Writing the Image After Roland Barthes Author Jean-Michel Rabaté
ISBN-10 0812215966
Release 1997
Pages 285
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"An extensive volume of Barthes's work on film, photography, and visual culture has been overdue. Jean-Michel Rabate has chosen an apt moment to fill this gap."--Gabriele Schwab, University of California, Irvine "A valuable, exciting, and welcome addition to the commentary in English on Roland Barthes."--Michael Groden, University of Western Ontario In the final stages of his career, Roland Barthes abandoned his long-standing suspicion of photographic representation to write Camera Lucida, at once an elegy to his dead mother and a treatise on photography. In "Writing the Image After Roland Barthes," Jean-Michel Rabate and nineteen contributors examine the import of Barthes's shifting positions on photography and visual representation and the impact of his work on current developments in cultural studies and theories of the media and popular culture."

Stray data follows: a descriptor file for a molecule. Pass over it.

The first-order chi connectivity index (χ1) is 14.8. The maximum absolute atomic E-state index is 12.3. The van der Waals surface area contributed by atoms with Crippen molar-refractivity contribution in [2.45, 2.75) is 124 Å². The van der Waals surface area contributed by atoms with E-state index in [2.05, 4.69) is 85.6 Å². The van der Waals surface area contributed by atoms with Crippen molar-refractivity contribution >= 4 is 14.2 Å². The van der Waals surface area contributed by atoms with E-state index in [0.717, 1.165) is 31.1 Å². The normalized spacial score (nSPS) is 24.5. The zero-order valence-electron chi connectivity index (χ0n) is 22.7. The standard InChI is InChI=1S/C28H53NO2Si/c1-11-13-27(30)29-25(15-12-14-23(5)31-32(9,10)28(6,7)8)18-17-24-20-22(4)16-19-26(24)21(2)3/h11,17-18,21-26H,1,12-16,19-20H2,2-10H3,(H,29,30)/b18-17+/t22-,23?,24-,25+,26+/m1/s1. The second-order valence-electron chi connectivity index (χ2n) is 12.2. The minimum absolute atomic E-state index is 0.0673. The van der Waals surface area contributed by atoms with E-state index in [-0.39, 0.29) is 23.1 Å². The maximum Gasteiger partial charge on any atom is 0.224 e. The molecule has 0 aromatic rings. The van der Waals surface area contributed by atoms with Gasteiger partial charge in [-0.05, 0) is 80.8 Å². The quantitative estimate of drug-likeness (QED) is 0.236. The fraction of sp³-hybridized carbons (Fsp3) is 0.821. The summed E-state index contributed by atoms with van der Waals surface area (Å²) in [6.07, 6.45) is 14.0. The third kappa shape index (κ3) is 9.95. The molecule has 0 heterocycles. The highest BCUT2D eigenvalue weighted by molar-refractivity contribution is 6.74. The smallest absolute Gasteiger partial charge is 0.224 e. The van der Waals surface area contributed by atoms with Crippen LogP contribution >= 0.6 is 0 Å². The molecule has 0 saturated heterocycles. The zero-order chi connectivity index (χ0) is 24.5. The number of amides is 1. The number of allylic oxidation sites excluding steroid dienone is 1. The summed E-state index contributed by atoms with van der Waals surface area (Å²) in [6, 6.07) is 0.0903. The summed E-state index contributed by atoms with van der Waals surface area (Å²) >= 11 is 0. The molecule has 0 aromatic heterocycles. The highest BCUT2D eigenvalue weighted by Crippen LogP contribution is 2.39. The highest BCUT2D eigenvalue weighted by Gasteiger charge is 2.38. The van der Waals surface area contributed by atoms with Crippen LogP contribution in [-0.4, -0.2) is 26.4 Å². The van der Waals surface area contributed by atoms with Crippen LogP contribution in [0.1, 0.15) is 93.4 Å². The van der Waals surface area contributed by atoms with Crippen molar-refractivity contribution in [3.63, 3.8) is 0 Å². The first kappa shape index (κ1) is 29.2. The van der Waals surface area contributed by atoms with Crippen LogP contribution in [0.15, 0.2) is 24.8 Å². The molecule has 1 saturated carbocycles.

Directory of World Cinema Germany

Directory of World Cinema  Germany Author
ISBN-10 9781841504650
Release 2010
Pages 320
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Directory of World Cinema Germany has been writing in one form or another for most of life. You can find so many inspiration from Directory of World Cinema Germany also informative, and entertaining. Click DOWNLOAD or Read Online button to get full Directory of World Cinema Germany book for free.